Monday, October 22, 2012
Pumpkin carving 103: carving tools
Why hello there.
When last we spoke of pumpkin carving, I showed you some great places to get stencils and pumpkin patterns. Please don't forget that with imagination and free online photo software you can make your own stencils...
Today, the tools. Just like carving stamps, if you don't have the right tool for the job you're not going to have a well carved jack.
I've already posted about my love for the Pumpkin Masters saws for carving fake plastic pumpkins. They're the best I have found, though not perfect. I actually dislike the hexagonal handle because it's small and makes my hand cramp up after a lot of carving, and I think the blade could be stronger - and smaller - still. But they're the current best in my saw arsenal, so you should definitely check them out.
Above, you'll see the things I used to carve a thanksgiving pumpkin a couple weeks ago. Clockwise from the top left, you'll see a nice cornucopia stencil I got from the good folks over at Jammin Pumpkins , a pumpkin (important!), tacks, the plastic pumpkin saw from Pumpkin Masters I told you about above, a metal awl - about 1.5 mm diameter, a melon baller, a pumpkin scoop, and baby powder (note: not a horrible typo).
The lowdown on my tools:
The scoops: I use both the shallow scoops - ones that typically come with carving kits - to do the basic grunt work and then go back in with the melon baller to really shave down the side of the pumpkin that is going to be carved and get a nice smooth surface on the inside.
Tacks: I see some sites recommend taping the stencil down. Don't do this, it will only cause misery when dust or liquid on the pumpkin makes the pattern come loose mid-transfer. Use plenty of tacks to tack the stencil down and you'll be much happier with the result.
The saw: I really only use the one saw. It's really sturdy - the end tapers to a point so that I can use the tip shallowly if I have a really tight curve.
The poker: transfers are the most important think for carving both stamps and pumpkins. It doesn't matter how nice the stencil is or how good a carver you are if that nice stencil isn't properly transferred for you to apply your skills to. You always want to use something that your hand will feel comfortable with that tires your hand out the least - because let's face it, unless someone comes up with a great transfer method that doesn't involve a poke through, you are going to have some hand soreness after doing a decent transfer.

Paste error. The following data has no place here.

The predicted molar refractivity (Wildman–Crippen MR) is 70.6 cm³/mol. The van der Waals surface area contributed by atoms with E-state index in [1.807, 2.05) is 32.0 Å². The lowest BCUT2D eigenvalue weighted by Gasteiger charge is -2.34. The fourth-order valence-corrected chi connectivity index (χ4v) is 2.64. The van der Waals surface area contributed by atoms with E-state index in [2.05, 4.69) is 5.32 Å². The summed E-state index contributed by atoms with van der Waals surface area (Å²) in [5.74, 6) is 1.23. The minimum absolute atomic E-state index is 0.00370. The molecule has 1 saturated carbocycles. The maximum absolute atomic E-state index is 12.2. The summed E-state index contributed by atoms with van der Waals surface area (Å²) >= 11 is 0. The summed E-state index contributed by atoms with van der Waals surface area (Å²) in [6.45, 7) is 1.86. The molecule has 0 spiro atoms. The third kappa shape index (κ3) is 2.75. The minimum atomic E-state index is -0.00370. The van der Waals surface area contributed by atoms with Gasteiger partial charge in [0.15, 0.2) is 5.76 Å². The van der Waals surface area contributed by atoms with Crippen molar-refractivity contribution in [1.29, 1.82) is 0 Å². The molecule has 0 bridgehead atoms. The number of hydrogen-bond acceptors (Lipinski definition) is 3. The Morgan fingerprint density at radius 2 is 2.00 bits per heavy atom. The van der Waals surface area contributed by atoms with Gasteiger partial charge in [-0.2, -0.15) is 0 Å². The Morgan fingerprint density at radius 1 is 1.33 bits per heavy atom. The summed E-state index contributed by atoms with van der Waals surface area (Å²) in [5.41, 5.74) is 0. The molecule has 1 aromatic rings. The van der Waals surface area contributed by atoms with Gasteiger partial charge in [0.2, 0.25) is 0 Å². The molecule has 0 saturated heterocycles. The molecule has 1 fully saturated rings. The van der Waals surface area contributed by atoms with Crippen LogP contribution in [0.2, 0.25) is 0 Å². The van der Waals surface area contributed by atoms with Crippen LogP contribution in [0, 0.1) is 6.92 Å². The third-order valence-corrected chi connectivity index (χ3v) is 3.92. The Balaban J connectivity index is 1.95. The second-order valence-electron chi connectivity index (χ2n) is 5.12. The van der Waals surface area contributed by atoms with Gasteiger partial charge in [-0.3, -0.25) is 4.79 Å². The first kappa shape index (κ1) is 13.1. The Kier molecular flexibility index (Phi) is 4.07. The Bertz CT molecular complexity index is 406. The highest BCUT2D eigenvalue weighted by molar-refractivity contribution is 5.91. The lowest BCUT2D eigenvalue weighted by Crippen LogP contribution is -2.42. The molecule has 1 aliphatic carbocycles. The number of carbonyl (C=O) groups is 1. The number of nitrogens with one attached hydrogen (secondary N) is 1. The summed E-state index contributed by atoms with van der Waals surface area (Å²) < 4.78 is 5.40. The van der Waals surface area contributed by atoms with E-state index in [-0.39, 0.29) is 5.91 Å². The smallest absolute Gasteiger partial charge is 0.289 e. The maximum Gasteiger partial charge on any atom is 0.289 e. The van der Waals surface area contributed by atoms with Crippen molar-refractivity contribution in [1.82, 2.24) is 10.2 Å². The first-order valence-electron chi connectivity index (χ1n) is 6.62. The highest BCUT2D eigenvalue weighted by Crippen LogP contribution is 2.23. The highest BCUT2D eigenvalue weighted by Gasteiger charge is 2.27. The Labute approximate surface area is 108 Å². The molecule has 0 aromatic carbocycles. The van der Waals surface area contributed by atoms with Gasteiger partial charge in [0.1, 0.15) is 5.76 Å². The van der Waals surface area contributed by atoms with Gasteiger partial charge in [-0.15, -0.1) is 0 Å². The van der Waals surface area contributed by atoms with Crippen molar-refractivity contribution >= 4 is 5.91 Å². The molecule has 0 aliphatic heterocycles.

Baby powder: basic problem with the poking through technique for pumpkin stencils: pumpkins or orange, pokes in pumpkin are only a slightly different shade of orange. Solution? Dust transfer with baby powder and rub it in - the white fills all the little holes and instantly your design is highlighted. As you carve through all the holes, baby powder disappears. Any remaining residual powder on the surface is easily removed with a cloth.
Here are some of the tools in my box that have been aquired over any number of years that I don't use - and don't recommend you do either.
The three saws you see on the left are pretty typical for the beginner sets, but are pretty much useless for anything other than the basic smiling jack. I guess a bonus is that a small child would have a pretty hard time hurting themselves or others with them, but otherwise they are useless for doing detailed jacks.
The five pokers you see on the right can do the job, other than the little wheeled one and the circular array which you should just through in the recycling, but rest are all so small (about the length of my thumb) that any sort of detailed transfer is going to have your hand hurting like crazy before you ever get to the carving portion. Skip them and use a bigger awl or similar tool and avoid the pain.
Next up: picking the perfect pumpkin for your carve!